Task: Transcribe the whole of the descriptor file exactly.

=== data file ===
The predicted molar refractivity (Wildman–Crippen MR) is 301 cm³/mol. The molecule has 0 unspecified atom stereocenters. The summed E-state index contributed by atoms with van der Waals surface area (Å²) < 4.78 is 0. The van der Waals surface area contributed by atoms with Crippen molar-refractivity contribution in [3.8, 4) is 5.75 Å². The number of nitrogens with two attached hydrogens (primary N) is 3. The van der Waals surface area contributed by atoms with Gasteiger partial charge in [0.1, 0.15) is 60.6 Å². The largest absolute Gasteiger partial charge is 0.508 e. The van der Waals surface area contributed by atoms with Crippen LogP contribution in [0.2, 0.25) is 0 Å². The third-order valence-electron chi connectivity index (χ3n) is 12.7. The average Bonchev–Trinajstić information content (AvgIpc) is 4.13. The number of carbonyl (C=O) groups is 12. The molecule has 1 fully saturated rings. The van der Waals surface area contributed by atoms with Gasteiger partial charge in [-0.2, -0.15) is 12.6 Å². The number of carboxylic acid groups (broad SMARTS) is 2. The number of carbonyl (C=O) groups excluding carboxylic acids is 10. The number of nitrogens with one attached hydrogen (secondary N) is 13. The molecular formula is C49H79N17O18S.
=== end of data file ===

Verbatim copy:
The predicted molar refractivity (Wildman–Crippen MR) is 301 cm³/mol. The molecule has 0 unspecified atom stereocenters. The summed E-state index contributed by atoms with van der Waals surface area (Å²) < 4.78 is 0. The van der Waals surface area contributed by atoms with Crippen molar-refractivity contribution in [3.8, 4) is 5.75 Å². The number of nitrogens with two attached hydrogens (primary N) is 3. The van der Waals surface area contributed by atoms with Gasteiger partial charge in [0.1, 0.15) is 60.6 Å². The largest absolute Gasteiger partial charge is 0.508 e. The van der Waals surface area contributed by atoms with Crippen LogP contribution in [0.2, 0.25) is 0 Å². The third-order valence-electron chi connectivity index (χ3n) is 12.7. The average Bonchev–Trinajstić information content (AvgIpc) is 4.13. The number of carbonyl (C=O) groups is 12. The molecule has 1 fully saturated rings. The van der Waals surface area contributed by atoms with Gasteiger partial charge in [-0.2, -0.15) is 12.6 Å². The number of carboxylic acid groups (broad SMARTS) is 2. The number of carbonyl (C=O) groups excluding carboxylic acids is 10. The number of nitrogens with one attached hydrogen (secondary N) is 13. The molecular formula is C49H79N17O18S.